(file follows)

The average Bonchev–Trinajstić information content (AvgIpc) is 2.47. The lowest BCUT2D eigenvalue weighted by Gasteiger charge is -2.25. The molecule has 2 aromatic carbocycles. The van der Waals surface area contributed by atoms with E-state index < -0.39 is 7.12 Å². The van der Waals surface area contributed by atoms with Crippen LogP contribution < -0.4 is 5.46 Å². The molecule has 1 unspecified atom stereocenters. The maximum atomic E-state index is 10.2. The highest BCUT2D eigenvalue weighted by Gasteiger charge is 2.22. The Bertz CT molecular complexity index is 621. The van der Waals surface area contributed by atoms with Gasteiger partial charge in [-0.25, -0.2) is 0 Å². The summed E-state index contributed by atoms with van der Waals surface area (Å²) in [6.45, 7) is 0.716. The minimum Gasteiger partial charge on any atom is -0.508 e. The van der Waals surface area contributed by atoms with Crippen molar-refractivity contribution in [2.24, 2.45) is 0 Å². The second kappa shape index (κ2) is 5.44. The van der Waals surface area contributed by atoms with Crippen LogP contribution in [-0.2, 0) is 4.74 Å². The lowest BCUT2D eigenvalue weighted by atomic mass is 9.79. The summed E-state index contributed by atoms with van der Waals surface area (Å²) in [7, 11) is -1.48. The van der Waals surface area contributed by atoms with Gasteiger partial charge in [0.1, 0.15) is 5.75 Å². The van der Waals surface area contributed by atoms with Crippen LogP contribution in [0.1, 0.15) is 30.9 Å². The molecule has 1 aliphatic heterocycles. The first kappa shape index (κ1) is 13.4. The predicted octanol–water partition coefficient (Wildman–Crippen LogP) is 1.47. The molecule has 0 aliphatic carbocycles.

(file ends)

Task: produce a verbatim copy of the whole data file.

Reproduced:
The average Bonchev–Trinajstić information content (AvgIpc) is 2.47. The lowest BCUT2D eigenvalue weighted by Gasteiger charge is -2.25. The molecule has 2 aromatic carbocycles. The van der Waals surface area contributed by atoms with E-state index < -0.39 is 7.12 Å². The van der Waals surface area contributed by atoms with Crippen LogP contribution < -0.4 is 5.46 Å². The molecule has 1 unspecified atom stereocenters. The maximum atomic E-state index is 10.2. The highest BCUT2D eigenvalue weighted by Gasteiger charge is 2.22. The Bertz CT molecular complexity index is 621. The van der Waals surface area contributed by atoms with Gasteiger partial charge in [-0.25, -0.2) is 0 Å². The summed E-state index contributed by atoms with van der Waals surface area (Å²) in [6.45, 7) is 0.716. The minimum Gasteiger partial charge on any atom is -0.508 e. The van der Waals surface area contributed by atoms with Crippen molar-refractivity contribution in [2.24, 2.45) is 0 Å². The second kappa shape index (κ2) is 5.44. The van der Waals surface area contributed by atoms with Crippen LogP contribution in [-0.2, 0) is 4.74 Å². The lowest BCUT2D eigenvalue weighted by atomic mass is 9.79. The summed E-state index contributed by atoms with van der Waals surface area (Å²) in [7, 11) is -1.48. The van der Waals surface area contributed by atoms with Gasteiger partial charge in [0.1, 0.15) is 5.75 Å². The van der Waals surface area contributed by atoms with Crippen LogP contribution in [0.1, 0.15) is 30.9 Å². The molecule has 1 aliphatic heterocycles. The first kappa shape index (κ1) is 13.4. The predicted octanol–water partition coefficient (Wildman–Crippen LogP) is 1.47. The molecule has 0 aliphatic carbocycles.